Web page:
Waikoloa Petroglyphs: Ancient Historical Relics Preserved
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Historians believe that settlers from the Marquesas and Tahitian region arrived in Hawaii around 500 AD. These ancient people never developed a writing system, using only hula, chants, and songs to pass along their history. However, they did inscribe images in rocks, which we now call “petroglyphs.” Hawaiians call this form of rock art “k’i’i pohaku," or “images in stone.” The carvings were believed to have been created between 1000 and 1800 AD and are thought to represent births and other significant life events.
Hundreds, if not thousands, of petroglyphs are preserved in these parks. They immortalize valuable historical treasures in a sort of time capsule, even as hotels and developments rise up around them. It’s difficult to say exactly why the petroglyphs are located in their specific locations, and unfortunately, modern developments have erased the clues as to why they are where they are.
There is a short paved trail to a small collection of ancient petroglyphs. The path continues into the Kiawe forest. The path is short and uneven, so people of all ages can reach the end. There, you will find a large rock field of hundreds of petroglyphs depicting human, animals and geometric shapes. Imagine what it would have been like to be the native Hawaiians carving all of these primitive symbols in the rocks hundreds of years ago! What was their possible significance and what do they mean?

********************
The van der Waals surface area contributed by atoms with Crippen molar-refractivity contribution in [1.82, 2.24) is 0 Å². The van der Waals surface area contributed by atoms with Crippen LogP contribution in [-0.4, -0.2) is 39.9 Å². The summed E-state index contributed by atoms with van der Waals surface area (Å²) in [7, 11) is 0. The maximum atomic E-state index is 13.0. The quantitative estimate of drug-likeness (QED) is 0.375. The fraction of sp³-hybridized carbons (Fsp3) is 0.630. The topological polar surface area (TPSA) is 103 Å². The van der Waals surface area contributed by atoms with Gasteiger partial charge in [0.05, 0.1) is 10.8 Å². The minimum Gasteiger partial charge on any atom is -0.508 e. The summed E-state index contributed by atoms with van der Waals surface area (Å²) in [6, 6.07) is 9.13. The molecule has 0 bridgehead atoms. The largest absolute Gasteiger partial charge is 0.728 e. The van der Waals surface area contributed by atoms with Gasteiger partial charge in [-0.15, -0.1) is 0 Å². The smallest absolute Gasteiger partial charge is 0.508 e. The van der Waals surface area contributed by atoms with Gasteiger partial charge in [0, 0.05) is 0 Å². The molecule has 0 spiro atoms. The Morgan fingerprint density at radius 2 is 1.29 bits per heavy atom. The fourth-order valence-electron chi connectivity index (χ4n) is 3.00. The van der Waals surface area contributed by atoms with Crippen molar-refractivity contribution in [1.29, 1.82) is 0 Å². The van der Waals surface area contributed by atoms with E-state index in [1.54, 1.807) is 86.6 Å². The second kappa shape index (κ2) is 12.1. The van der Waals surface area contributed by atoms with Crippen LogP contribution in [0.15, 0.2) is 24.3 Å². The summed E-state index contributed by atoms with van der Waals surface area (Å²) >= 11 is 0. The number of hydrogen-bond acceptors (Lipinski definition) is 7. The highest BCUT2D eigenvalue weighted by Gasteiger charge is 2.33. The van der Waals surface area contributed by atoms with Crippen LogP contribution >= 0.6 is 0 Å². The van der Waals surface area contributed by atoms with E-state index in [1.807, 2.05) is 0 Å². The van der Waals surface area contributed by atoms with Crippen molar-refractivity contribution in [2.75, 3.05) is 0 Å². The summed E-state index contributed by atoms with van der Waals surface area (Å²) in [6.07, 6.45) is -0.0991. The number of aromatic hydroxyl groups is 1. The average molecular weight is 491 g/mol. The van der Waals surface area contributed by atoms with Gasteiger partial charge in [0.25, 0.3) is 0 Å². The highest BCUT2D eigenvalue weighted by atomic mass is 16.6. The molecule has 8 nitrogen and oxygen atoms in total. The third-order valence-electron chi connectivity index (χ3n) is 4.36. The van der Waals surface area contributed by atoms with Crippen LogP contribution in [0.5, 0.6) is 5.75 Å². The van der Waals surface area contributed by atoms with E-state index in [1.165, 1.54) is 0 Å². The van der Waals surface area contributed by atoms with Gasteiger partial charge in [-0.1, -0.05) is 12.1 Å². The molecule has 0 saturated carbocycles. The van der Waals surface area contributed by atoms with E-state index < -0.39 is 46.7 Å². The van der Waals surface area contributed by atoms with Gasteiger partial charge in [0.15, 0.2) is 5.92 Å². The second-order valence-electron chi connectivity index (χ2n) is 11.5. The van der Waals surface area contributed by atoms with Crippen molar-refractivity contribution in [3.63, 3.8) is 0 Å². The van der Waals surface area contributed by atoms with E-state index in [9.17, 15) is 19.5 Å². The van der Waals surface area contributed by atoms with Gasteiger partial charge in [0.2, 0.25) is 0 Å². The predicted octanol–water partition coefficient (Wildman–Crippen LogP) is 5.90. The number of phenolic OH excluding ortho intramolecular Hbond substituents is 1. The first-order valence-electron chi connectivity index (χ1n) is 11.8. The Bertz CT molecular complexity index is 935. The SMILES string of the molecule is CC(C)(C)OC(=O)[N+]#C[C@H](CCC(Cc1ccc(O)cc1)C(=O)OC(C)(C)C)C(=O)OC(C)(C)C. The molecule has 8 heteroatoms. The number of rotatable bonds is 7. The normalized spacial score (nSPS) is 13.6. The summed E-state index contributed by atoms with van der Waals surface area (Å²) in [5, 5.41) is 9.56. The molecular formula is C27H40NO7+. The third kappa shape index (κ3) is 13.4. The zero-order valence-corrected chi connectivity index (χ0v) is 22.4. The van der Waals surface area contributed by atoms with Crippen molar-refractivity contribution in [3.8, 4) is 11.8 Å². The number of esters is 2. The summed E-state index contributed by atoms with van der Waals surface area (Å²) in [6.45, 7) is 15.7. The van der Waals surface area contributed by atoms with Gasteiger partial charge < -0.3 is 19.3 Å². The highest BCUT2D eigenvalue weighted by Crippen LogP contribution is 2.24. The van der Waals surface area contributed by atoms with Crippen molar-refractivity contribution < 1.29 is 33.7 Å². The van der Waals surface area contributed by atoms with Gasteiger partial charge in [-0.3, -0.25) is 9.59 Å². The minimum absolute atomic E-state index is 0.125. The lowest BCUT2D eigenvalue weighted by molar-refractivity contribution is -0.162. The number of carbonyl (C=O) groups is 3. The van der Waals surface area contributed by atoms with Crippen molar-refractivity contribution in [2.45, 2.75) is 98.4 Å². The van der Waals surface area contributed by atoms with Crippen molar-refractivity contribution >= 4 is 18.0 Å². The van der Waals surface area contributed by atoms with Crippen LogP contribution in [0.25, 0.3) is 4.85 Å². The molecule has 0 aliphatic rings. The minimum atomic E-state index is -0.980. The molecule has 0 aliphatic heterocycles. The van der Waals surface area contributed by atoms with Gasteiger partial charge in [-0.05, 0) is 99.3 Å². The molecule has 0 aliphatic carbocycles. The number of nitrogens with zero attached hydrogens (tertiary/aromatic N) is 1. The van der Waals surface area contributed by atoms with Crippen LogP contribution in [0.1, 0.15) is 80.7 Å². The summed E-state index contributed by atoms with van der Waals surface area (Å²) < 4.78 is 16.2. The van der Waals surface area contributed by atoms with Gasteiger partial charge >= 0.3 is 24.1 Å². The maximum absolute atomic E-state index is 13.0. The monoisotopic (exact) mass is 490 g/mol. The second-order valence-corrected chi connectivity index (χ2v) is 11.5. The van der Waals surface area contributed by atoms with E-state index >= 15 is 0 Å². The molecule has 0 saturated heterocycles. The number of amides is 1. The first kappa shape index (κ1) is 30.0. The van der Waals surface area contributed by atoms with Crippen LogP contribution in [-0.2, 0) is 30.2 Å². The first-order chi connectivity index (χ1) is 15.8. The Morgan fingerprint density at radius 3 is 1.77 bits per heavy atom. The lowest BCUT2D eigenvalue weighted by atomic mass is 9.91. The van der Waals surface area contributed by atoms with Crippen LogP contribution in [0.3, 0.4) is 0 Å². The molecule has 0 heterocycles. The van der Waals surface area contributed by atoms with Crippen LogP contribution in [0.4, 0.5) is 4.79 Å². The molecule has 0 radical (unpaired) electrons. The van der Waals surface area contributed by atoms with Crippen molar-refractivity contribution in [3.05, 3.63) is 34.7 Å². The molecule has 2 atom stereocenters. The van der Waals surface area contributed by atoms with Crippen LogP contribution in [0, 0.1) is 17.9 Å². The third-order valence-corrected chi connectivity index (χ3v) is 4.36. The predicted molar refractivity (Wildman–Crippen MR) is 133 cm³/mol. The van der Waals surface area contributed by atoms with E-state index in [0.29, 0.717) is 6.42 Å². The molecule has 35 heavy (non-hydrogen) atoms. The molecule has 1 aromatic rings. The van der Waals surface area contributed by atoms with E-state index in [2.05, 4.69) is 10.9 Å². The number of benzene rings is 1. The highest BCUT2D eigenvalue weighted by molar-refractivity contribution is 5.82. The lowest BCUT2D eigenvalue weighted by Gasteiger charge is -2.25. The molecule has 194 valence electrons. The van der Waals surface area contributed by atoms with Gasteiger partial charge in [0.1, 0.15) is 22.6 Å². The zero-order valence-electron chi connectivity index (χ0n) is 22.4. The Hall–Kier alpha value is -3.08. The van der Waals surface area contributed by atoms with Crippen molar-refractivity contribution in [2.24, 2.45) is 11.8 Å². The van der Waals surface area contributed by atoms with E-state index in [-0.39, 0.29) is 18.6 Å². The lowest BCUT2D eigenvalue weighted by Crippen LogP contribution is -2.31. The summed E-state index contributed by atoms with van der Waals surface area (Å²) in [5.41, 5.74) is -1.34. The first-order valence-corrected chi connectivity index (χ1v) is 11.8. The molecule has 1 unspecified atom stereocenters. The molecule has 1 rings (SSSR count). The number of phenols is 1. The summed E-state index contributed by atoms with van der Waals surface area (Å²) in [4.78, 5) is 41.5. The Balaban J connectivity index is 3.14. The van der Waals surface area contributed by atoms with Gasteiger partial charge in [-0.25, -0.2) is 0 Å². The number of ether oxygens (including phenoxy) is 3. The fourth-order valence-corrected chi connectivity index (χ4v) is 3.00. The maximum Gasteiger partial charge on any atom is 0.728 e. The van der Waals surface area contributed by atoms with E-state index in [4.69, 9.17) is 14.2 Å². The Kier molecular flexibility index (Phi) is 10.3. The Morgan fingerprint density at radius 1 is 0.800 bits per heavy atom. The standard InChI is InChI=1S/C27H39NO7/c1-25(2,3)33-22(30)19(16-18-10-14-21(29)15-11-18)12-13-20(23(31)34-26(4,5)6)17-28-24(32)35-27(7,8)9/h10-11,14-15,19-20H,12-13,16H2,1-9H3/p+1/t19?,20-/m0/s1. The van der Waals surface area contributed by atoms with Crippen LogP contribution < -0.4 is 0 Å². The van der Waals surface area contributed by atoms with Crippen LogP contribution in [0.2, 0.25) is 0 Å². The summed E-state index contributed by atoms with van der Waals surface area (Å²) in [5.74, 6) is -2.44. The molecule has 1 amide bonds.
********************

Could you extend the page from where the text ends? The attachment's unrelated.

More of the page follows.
Now, we have to talk about stacking rocks! You may not think so, but it is actually quite disrespectful. The native Hawaiians truly honored the environment, so it’s best to refrain from rearranging these stones for photo opportunities, or simply to leave your mark. This desecrates land sacred to the Hawaiian people.
Another form of vandalism we highly discourage is lava rock graffiti. This is where people spell things or make shapes out of the white rocks on black lava. Similar to stacking rocks, it changes the natural landscape and is disrespectful of the natural flow of the land. Remember, we are only guests on this island; we need to treat it with kindness, care, and respect, just as we would when invited into another person’s home.
Want to check out Waikoloa's petroglyphs?
Take a look at our Kohala Coast Backcountry Tour!